model steam engines

Don't know whether this is the right group, but it is to do with model
engineering. I am making a small oscillating steam engine - 12 mm bore
x 16 mm stroke. This is my second. For the first one I used graphite
string to seal the piston. For my present engine I was wondering about
silicone 'o' rings. Does anyone have any opinions?
ps. I am still new to this forum and am still not sure of the
procedures. I asked previously about gear wheels and wanted to thank
contributors, but was not sure how to. Anyway thanks. The two companies
mentioned both make and supply gears, but at a price
Reply to
eddie price
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Don't worry, it is!
I'm not in steam engines (they aren't noisy enough for me), but like to read about them. What I have read, "Vitron" rings seem to be the best. Stock "silicone" (it isn't, it's NBR) seem to get temperatue problems.
HTH, Nick
Reply to
Nick Müller
Eddie My advice - go for the 'o' rings every time - the only reason we ever used graphited string was because they hadn't invented silicone! Use of the string is a very hit and miss affair, generally very subjective as to how much to try and stuff in and even more unpredictable as to how it will compact and perform with use.
I seem to recall that Tubal Cain's 'Model Engineers' Handbook' had tables showing the tolerances to be used for the various sizes of ring. I don't have a copy to hand to confirm that but I'm sure others will pipe up if I'm wrong! --
Chris Edwards (in deepest Dorset) "....there *must* be an easier way!"
Reply to
Chris Edwards
Hi Nick
In the UK we have a company by the name of Chronos which lists silicone as suitable for steam. I can't find vitron. Anyone in the UK know about Vitron?
Reply to
eddie price
Try "Viton" It's a high temperature material that is sometimes suggested for sealing the likes of compression ignition engine heads and the like. Good stuff but a bit pricier than standard Oring materials.
Cheers Trevor Jones
Reply to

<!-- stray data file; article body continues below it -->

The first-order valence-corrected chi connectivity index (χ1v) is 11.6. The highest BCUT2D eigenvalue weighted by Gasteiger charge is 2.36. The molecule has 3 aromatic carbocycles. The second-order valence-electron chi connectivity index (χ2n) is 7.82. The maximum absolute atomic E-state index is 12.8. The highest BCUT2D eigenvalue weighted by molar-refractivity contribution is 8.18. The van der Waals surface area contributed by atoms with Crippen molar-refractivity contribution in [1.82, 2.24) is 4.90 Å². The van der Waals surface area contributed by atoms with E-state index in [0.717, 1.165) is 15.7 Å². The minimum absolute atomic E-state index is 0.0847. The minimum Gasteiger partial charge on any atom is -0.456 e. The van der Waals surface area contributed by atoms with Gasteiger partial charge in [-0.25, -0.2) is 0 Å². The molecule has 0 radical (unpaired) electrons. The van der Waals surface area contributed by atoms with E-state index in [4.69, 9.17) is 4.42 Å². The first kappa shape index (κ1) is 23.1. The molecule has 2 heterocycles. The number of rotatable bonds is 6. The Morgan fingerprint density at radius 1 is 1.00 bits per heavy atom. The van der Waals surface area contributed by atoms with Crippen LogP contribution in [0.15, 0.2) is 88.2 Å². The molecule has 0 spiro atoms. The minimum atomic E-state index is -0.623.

Trevor Jones
In message , eddie price writes
Chronos are not likely to expose themselves too far by selling something that is "not fit for purpose". But the real point is that an oscillating engine is not likely to be running on 90 p.s.i. steam that has been subjected to additional heat to dry it.
Reply to
Mike H
"eddie price" wrote
All you ever wanted to know about 'O' rings... go to
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and under: products, 'O' rings, there is a downloadable guide... if it's the same as my paper version it gives material data, standard sizes, and fits for ring groves..
hope this helps.
Reply to
Jonathan Barnes
--Welcome to the right place! :-) FWIW I'd not recommend silicone because it's too squishy and might tend to rub if lubrication is ever a problem. If you reeeally want to avoid iron rings I'd go with Delrin. It turns very easily and maintains a good seal forever.
Reply to
My experience is that "O" rings, particularly when new, are quite tight in their bores. With the relatively low pressures in oscillating cylinders and the small bore size you may find a lot of the power output disappearing in friction.
You may be able to minumise this effect by using the minimum compression of the "O" ring in the bore and a soft rubber - not the hard type common in hydraulic applications.
Dave Burrage
Reply to
hi, some people have far more experience than me on this "o" rin
business but i find this way works fine, i dont bother with the "o rings, i use Pro seal, blue xs advanced rtv silicone, you can get i from your local motorist accessories shop, its in a blue tube, it take about a day to cure and is excellent for sealing cylinder heads, valv chests, shafts ect, the way i use it to seal the shafts is to firstl put a good dolop of oil onto the shaft and run a bead of sealant righ round till they meet, the oil stops the sealant from sticking to th shaft , get a very thin rod and mix in the two ends, then let it cure this way you get the right size homemade "o" ring, gently tightenin the flange to the gland compresses the seal to the shaft with minima friction on the shaft, i put a little shamfer to each mating face ,thi aids the sealing. i have found it very good as an all round sealant fo machinery it is very strong unlike some other gasket sealants and cos about £4.50 for a fairly large tube. hope this is of help to you
-- blueswar ----------------------------------------------------------------------- blueswarf's Profile:
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